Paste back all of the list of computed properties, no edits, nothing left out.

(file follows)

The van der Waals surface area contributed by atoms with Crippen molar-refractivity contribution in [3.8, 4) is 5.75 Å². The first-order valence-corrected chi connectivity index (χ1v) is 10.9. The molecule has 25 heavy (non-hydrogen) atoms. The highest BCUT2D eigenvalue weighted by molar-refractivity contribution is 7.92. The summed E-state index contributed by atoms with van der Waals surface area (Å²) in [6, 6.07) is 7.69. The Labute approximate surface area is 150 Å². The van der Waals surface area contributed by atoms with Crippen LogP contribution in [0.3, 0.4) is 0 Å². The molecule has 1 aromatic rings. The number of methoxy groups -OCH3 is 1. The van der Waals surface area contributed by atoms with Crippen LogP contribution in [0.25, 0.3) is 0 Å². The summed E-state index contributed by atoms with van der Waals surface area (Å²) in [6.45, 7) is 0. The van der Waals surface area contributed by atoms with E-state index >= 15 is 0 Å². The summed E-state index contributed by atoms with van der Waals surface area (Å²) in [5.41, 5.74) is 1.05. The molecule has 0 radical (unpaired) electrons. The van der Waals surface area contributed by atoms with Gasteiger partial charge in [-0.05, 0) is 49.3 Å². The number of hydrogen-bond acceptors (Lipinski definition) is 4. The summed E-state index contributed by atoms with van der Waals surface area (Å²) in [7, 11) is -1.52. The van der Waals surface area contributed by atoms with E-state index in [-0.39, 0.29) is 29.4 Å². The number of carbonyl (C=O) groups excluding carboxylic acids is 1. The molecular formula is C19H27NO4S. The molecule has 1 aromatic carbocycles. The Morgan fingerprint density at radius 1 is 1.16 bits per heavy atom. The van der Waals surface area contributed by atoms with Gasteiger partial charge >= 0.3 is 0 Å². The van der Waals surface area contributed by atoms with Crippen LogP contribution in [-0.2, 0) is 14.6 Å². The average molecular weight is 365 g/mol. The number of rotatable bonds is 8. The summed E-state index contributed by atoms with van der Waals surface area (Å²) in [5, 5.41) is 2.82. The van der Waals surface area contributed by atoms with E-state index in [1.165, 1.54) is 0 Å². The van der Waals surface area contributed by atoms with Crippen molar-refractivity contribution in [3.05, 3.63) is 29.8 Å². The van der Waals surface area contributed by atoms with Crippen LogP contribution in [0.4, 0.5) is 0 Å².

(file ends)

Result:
The van der Waals surface area contributed by atoms with Crippen molar-refractivity contribution in [3.8, 4) is 5.75 Å². The first-order valence-corrected chi connectivity index (χ1v) is 10.9. The molecule has 25 heavy (non-hydrogen) atoms. The highest BCUT2D eigenvalue weighted by molar-refractivity contribution is 7.92. The summed E-state index contributed by atoms with van der Waals surface area (Å²) in [6, 6.07) is 7.69. The Labute approximate surface area is 150 Å². The van der Waals surface area contributed by atoms with Crippen LogP contribution in [0.3, 0.4) is 0 Å². The molecule has 1 aromatic rings. The number of methoxy groups -OCH3 is 1. The van der Waals surface area contributed by atoms with Crippen LogP contribution in [0.25, 0.3) is 0 Å². The summed E-state index contributed by atoms with van der Waals surface area (Å²) in [6.45, 7) is 0. The van der Waals surface area contributed by atoms with E-state index >= 15 is 0 Å². The summed E-state index contributed by atoms with van der Waals surface area (Å²) in [5.41, 5.74) is 1.05. The molecule has 0 radical (unpaired) electrons. The van der Waals surface area contributed by atoms with Gasteiger partial charge in [-0.05, 0) is 49.3 Å². The number of hydrogen-bond acceptors (Lipinski definition) is 4. The summed E-state index contributed by atoms with van der Waals surface area (Å²) in [7, 11) is -1.52. The van der Waals surface area contributed by atoms with E-state index in [-0.39, 0.29) is 29.4 Å². The number of carbonyl (C=O) groups excluding carboxylic acids is 1. The molecular formula is C19H27NO4S. The molecule has 1 aromatic carbocycles. The Morgan fingerprint density at radius 1 is 1.16 bits per heavy atom. The van der Waals surface area contributed by atoms with Gasteiger partial charge >= 0.3 is 0 Å². The van der Waals surface area contributed by atoms with Crippen LogP contribution in [-0.2, 0) is 14.6 Å². The average molecular weight is 365 g/mol. The number of rotatable bonds is 8. The summed E-state index contributed by atoms with van der Waals surface area (Å²) in [5, 5.41) is 2.82. The van der Waals surface area contributed by atoms with E-state index in [1.165, 1.54) is 0 Å². The van der Waals surface area contributed by atoms with Crippen molar-refractivity contribution in [3.05, 3.63) is 29.8 Å². The van der Waals surface area contributed by atoms with Crippen LogP contribution in [0.4, 0.5) is 0 Å².